We all know that exercising regularly is good for our health. Too much exercise though, not so healthy… It’s easy to get carried away by the feel-good sensations you can get from exercise, whether you find it meditative, empowering, or therapeutic (or all three). But going full speed with your workouts every single day and never taking time to rest can backfire. Your body needs time to rest in between hard exercise sessions so that it can repair itself properly, and come back stronger. Plus, if all your body gets is physical stress without rest, you can reach the point of diminishing returns. Or to the point at which more exercise doesn’t result in any more progress. But that doesn’t mean you need to avoid all activity on your rest days.
Active recovery workouts gives your body a break
Active recovery workouts let you get in some activity while giving your muscles and joints the rest they need to bounce back stronger than ever. An active recovery day features easy workouts equivalent to no more than 60 to 70 percent of your maximum effort (low to moderate intensity). For example, if you’re training for a marathon, you can use an active recovery day as an opportunity to take a gentle yoga class to work on flexibility.
Working at a lower intensity, as opposed to doing absolutely nothing, will help increase recovery from your previous workout by increasing blood flow to your muscles and tissues. Giving your circulation a little boost helps get nutrients (like amino acids and oxygen) to your muscles so they can repair themselves. It also helps flush out waste products that built up during exercise (like hydrogen ions and lactic acid) and contribute to muscle damage and fatigue.
Which workouts to do on active recovery days?
- Tai chi
Tai chi is a low impact form of martial arts. It’s characterised by slow, flowing movements, making it ideal for activating the parasympathetic nervous system, which helps our bodies calm down and recover from the stress of our intense workouts and daily lives. Tai chi is great for building strength and working on your balance. You will become aware of your whole body. Research shows tai chi offers a host of aerobic fitness-boosting, pain-relieving benefits. In addition it is also a classic mind-body exercise, so you’ll reap the meditative, stress-reducing benefits while you’re at it.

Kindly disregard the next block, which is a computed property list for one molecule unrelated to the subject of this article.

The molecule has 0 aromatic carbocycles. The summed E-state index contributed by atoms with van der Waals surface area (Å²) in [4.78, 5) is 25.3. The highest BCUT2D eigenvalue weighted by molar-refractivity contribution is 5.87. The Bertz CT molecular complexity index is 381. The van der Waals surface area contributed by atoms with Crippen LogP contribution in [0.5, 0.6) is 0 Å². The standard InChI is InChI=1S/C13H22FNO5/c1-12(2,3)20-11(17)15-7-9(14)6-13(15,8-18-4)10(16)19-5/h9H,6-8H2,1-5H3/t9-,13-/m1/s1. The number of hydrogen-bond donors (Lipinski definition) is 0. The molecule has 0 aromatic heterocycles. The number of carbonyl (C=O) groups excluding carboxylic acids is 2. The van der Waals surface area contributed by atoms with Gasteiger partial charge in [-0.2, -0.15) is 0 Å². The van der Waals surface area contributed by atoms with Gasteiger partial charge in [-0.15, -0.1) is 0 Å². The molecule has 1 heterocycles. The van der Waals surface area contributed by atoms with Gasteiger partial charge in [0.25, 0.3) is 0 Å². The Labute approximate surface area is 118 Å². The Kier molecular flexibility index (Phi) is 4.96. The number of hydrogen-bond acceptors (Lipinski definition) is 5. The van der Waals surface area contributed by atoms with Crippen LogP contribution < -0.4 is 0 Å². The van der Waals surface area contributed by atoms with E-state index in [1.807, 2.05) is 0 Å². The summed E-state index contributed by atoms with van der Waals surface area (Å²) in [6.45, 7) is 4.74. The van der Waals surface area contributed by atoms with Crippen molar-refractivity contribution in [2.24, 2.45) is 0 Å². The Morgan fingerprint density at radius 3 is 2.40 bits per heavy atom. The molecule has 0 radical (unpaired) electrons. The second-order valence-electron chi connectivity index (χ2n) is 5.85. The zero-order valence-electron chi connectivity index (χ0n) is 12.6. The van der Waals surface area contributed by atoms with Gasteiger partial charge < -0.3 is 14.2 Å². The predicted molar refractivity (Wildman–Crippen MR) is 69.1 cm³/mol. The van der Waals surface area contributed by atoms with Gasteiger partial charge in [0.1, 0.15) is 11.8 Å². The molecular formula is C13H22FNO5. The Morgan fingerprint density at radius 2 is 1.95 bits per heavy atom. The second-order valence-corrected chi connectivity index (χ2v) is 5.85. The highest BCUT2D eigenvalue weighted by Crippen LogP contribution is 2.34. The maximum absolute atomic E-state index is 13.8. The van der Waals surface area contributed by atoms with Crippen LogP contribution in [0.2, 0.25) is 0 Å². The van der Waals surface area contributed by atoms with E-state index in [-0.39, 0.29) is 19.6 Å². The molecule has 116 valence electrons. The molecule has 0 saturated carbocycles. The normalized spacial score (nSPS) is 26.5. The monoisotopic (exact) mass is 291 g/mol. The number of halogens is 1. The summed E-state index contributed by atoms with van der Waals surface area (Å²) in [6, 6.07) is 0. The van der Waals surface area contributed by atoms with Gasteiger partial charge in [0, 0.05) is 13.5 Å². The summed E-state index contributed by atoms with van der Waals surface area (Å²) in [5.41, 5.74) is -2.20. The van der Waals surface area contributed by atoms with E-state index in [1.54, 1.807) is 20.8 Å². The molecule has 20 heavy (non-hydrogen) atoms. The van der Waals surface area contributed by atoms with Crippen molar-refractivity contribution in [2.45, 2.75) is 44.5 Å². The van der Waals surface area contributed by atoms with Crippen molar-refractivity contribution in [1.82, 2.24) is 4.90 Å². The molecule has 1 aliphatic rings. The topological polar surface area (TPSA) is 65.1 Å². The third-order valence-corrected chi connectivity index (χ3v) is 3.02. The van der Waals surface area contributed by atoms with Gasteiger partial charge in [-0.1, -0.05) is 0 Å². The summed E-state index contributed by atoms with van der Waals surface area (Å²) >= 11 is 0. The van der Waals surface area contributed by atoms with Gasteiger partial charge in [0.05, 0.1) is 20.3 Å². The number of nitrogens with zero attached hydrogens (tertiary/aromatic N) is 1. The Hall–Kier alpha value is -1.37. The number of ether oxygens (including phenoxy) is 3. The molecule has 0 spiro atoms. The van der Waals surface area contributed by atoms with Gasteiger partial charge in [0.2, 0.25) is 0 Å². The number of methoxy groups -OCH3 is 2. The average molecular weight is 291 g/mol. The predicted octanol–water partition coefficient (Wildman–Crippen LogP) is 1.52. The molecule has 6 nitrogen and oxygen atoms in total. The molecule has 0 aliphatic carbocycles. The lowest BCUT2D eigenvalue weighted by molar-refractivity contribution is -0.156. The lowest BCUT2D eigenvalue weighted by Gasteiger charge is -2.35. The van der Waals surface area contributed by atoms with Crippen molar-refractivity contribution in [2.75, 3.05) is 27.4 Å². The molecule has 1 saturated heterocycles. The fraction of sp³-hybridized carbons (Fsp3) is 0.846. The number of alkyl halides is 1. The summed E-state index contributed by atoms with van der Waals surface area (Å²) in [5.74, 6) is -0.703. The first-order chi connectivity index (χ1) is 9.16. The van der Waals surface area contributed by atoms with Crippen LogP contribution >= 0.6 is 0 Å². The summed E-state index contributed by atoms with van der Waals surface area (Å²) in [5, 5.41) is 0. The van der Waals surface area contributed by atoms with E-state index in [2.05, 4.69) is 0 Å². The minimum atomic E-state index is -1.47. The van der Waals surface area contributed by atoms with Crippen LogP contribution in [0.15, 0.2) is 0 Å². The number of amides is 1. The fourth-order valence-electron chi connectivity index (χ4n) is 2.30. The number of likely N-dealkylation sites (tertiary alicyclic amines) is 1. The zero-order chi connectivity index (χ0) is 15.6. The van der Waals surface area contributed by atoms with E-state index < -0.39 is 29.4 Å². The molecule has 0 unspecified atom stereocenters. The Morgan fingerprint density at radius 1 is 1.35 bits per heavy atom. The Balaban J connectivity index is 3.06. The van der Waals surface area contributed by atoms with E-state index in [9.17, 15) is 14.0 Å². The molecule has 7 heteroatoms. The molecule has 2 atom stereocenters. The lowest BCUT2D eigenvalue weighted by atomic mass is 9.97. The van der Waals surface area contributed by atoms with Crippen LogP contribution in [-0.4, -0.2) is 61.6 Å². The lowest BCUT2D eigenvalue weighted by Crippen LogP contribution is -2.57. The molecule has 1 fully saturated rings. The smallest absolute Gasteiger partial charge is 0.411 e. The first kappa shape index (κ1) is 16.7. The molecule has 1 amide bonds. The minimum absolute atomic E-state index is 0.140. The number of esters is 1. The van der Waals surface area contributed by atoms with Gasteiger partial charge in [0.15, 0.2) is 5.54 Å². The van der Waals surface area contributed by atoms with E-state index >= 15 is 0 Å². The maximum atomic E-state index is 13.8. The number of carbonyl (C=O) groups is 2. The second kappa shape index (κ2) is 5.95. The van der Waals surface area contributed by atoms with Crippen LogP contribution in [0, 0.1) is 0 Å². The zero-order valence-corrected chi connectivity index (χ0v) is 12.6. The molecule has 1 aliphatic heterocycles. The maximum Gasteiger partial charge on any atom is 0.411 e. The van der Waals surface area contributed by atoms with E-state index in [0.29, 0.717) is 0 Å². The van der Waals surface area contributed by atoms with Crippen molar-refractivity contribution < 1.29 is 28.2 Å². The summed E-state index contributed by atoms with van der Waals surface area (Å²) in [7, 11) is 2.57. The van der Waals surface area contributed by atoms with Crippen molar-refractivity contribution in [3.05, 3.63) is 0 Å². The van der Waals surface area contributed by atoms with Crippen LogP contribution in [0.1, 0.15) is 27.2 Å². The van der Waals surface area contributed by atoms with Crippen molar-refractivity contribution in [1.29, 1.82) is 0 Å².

Yoga not only increases flexibility, but it also teaches proper breathing techniques and body control. In addition, an easy yoga flow also promotes blood flow to help repair your broken-down muscle tissues. Depending which classes you take or forms of yoga you’re practising, you’ll also work on being mindful.
Taking your workout to the pool is a great low-impact exercise option. Swimming relaxes your joints, and stretches your body. In addition, the water pressure helps improve circulation in the muscles, blood vessels, and heart. It’s also great for building cardiovascular endurance.
Swimming not your thing? Get in some steady-paced cardio by cycling instead. Hop on a bike and pedal away for a low-impact form of exercise. It lets you get in some cardiovascular exercise without all that pounding on your joints. You will improve improve circulation to the lower body, and it can be done at low intensities.
Tastes and preferences
Everyone has their own tastes and preferences, and that’s okay. Find a low impact workout that works for you and don’t forget to rest between intensive workouts. Your body needs it. Do you have a favourite low intensity workout that you like to do?